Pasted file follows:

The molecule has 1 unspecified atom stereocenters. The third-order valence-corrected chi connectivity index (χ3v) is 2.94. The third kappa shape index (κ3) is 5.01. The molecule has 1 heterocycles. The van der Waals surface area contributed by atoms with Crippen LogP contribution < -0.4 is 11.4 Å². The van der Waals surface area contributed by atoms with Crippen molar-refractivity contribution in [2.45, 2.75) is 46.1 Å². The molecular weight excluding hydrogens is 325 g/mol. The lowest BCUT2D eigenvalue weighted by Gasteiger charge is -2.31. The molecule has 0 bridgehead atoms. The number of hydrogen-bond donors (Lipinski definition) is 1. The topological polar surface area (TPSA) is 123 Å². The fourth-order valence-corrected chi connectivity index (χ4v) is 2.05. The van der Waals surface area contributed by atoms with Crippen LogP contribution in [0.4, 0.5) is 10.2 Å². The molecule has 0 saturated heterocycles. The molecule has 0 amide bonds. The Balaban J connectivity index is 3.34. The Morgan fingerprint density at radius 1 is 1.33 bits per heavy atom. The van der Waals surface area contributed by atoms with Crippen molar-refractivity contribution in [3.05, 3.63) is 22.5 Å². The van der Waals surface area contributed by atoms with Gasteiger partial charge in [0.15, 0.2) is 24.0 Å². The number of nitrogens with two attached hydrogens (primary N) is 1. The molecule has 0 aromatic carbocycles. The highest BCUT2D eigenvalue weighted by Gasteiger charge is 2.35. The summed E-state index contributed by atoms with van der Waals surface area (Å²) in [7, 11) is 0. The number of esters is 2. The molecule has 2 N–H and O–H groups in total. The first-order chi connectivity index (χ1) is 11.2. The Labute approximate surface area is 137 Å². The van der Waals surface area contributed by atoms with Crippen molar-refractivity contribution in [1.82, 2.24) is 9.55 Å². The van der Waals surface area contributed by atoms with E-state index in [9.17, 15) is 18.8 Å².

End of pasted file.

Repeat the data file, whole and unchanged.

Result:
The molecule has 1 unspecified atom stereocenters. The third-order valence-corrected chi connectivity index (χ3v) is 2.94. The third kappa shape index (κ3) is 5.01. The molecule has 1 heterocycles. The van der Waals surface area contributed by atoms with Crippen LogP contribution < -0.4 is 11.4 Å². The van der Waals surface area contributed by atoms with Crippen molar-refractivity contribution in [2.45, 2.75) is 46.1 Å². The molecular weight excluding hydrogens is 325 g/mol. The lowest BCUT2D eigenvalue weighted by Gasteiger charge is -2.31. The molecule has 0 bridgehead atoms. The number of hydrogen-bond donors (Lipinski definition) is 1. The topological polar surface area (TPSA) is 123 Å². The fourth-order valence-corrected chi connectivity index (χ4v) is 2.05. The van der Waals surface area contributed by atoms with Crippen LogP contribution in [0.4, 0.5) is 10.2 Å². The molecule has 0 saturated heterocycles. The molecule has 0 amide bonds. The Balaban J connectivity index is 3.34. The Morgan fingerprint density at radius 1 is 1.33 bits per heavy atom. The van der Waals surface area contributed by atoms with Crippen molar-refractivity contribution in [3.05, 3.63) is 22.5 Å². The van der Waals surface area contributed by atoms with Gasteiger partial charge in [0.15, 0.2) is 24.0 Å². The number of nitrogens with two attached hydrogens (primary N) is 1. The molecule has 0 aromatic carbocycles. The highest BCUT2D eigenvalue weighted by Gasteiger charge is 2.35. The summed E-state index contributed by atoms with van der Waals surface area (Å²) in [7, 11) is 0. The number of esters is 2. The molecule has 2 N–H and O–H groups in total. The first-order chi connectivity index (χ1) is 11.2. The Labute approximate surface area is 137 Å². The van der Waals surface area contributed by atoms with Crippen molar-refractivity contribution in [1.82, 2.24) is 9.55 Å². The van der Waals surface area contributed by atoms with E-state index in [9.17, 15) is 18.8 Å².